Programmed death-1 (PD-1) is a critical mediator of virus-specific CD8+ T-cell exhaustion. Here, we examined the expression of PD-1 on simian immunodeficiency virus (SIV)-specific CD8+ T cells and its possible involvement in regulation of cytokine production, proliferation, and survival of these cells. The majority of SIV-specific CD8+ T cells expressed a PD-1high phenotype, independent of their differentiation status, in all tissues tested. PD-1 expression gradually declined on CD8+ T cells specific for SIV-derived epitopes that had undergone mutational escape, indicating that antigen-specific TCR stimulation is the primary determinant of PD-1 expression. SIV-specific PD-1highCD8+ T cells produced IFN-γ, TNF-α, and IL-2 under cognate peptide stimulation. While CD8+ T cells that proliferated in response to antigen had a PD-1high phenotype, it was determined that there was a reduced proliferative capacity of PD-1high compared with PD-1low SIV-specific CD8+ T cells. PD-1high SIV-specific CD8+ T cells were highly susceptible to cell death leading to loss of such cells after in vitro stimulation. Thus, PD-1 is a negative regulator of SIV-specific CD8+ T cells, operating predominantly through the induction of cell death. Manipulation of the interaction of PD-1 with its ligands could thus potentially restore the CD8+ T-cell responses in SIV infection.
Virus-specific CD8+ T cells are the predominant effectors through which the immune system controls viral infections.1,2 While several lines of evidence indicate that human immunodeficiency virus (HIV)-specific CD8+ T cells are involved in the control of HIV replication,3-10 several reports have focused on intrinsic defects in these cells to explain their failure to clear the virus, thereby leading to progression to acquired immunodeficiency syndrome (AIDS) in all infected individuals.11-14 Similarly, simian immunodeficiency virus (SIV)-specific CD8+ T cells contribute substantially to the partial control of viremia in rhesus macaques; depletion of CD8+ T cells results in increased viremia in SIV-infected animals,15,16 while viral escape at targeted epitopes accelerates disease progression and death in vaccinated animals.4 Furthermore, in acute SIV infection, cytotoxic SIV-specific CD8+ T cells appear concurrently with the waning of early viremia.17 As in human infection with HIV, functional defects in SIV-specific CD8+ T cells have been reported, potentially explaining why virtually all SIV-infected rhesus macaques progress to simian AIDS and death despite a readily measurable CD8+ T-cell response.17-20 Therefore, understanding factors that regulate the function(s) of SIV- and HIV-specific CD8+ T cells is critical in the fight against AIDS
Chronic viral infection with ongoing antigenic stimulation often results in exhaustion of virus-specific CD8+ T cells.21,22 Chronically stimulated virus-specific CD8+ T cells express only low levels of receptors for IL-7 and IL-1523 and lose the ability to maintain homeostatic proliferation. In addition, they lose the ability to produce key cytokines that are critical for the maintenance of CD8+ T-cell memory.24 In humans, the function and phenotype of chronically stimulated CD8+ T cells differ among viral infections. HIV-specific CD8+ T cells are less polyfunctional and more sensitive to apoptosis than CD8+ T cells specific for other persistent viral infections, such as cytomegalovirus (CMV).25,26 In SIV infection, total CD4+ and CD8+ T cells are characterized by increased sensitivity to cell death,27,28 a phenomenon that predominantly affects uninfected cells.29 A major target of CD8+ T cells in Mamu-A*01-expressing monkeys is the immunodominant Gag epitope, CM9 (CTPYDINQM; residues 181-189).30-32 While CM9-specific CD8+ T cells are present in SIV-infected monkeys, their ability to produce IFN-γ and TNF-α and to exert cytolytic activity is reduced in chronic SIV infection.19,33 This defect can be partially overcome through vaccination; some vaccines can enhance SIV-specific CD8+ T-cell responses,34,35 leading to greater IFN-γ, TNF-α, and IL-2 production by these cells that then correlates with protection against disease progression.36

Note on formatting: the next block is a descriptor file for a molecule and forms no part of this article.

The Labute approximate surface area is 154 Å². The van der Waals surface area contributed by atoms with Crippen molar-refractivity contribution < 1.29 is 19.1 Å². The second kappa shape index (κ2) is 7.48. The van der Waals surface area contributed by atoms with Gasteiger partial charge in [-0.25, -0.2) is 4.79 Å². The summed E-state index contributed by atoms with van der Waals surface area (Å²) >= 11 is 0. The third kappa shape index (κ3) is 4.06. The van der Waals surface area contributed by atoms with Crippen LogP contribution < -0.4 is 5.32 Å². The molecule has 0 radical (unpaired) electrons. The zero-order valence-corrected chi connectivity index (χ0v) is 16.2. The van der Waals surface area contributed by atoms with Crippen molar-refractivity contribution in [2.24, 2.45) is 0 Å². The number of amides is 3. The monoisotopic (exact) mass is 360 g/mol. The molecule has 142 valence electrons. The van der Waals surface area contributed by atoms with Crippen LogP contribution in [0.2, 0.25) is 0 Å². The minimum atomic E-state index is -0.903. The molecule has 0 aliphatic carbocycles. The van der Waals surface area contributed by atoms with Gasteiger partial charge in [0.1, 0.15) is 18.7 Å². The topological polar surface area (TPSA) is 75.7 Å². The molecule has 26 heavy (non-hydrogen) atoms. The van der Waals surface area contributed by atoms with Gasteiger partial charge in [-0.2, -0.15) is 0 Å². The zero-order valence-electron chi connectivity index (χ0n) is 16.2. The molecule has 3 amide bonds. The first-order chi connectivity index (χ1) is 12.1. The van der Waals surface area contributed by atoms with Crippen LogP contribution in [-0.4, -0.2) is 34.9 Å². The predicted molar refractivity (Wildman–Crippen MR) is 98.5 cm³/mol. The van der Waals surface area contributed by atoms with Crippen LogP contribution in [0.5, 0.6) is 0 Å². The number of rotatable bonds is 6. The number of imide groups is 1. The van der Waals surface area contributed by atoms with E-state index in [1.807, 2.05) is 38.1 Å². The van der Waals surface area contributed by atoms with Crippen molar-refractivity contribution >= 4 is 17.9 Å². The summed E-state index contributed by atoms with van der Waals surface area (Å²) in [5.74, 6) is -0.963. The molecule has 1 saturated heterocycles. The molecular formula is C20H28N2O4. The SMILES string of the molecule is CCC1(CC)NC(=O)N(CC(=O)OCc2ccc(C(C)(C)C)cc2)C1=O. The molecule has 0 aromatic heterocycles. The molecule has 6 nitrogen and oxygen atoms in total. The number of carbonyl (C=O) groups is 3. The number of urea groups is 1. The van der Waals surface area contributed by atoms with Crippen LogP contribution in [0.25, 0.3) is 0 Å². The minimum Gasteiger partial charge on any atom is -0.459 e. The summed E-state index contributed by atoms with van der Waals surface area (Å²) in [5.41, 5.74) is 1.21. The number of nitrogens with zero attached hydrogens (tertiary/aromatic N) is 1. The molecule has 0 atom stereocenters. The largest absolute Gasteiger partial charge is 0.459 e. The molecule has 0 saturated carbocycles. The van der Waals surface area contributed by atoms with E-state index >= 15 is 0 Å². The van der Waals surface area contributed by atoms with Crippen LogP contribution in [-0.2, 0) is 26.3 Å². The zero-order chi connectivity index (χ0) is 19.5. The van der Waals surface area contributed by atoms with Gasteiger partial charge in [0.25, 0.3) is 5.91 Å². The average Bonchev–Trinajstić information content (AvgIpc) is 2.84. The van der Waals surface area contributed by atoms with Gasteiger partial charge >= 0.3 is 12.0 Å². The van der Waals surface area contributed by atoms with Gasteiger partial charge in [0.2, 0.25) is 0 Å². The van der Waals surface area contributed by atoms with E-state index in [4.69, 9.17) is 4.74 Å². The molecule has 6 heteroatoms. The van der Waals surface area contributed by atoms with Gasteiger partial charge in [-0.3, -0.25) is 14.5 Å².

In a murine model for chronic viral infection, recovery of lymphocytic choriomeningitis virus (LCMV)-specific CD8+ T cells from exhaustion has been accomplished in vivo by blocking the interaction between PD-1 and its ligand PD-L1.37 Most importantly, recent studies have revealed a critical role for this interaction in regulating the function and survival of HIV-specific CD8+ T cells.38-40 PD-1, a member of the CD28 family is a negative regulator of T-cell activation,41 originally identified as a surface receptor involved in the apoptosis of cancer cells.42 While the expression of PD-1 on virus-specific CD8+ T cells has been linked by some to impaired production of cytokines37,38,40 others have emphasized the predominant role of this receptor in regulating the survival of these cells.39,43-45 The molecular basis of these PD-1-dependent functional defects is as yet unknown. Understanding the role of PD-1 in regulating the functional properties of virus-specific CD8+ T cells could ultimately lead to interventions to restore greater numbers of HIV-specific (or SIV-specific) CD8+ T cells with enhanced functionality in vivo.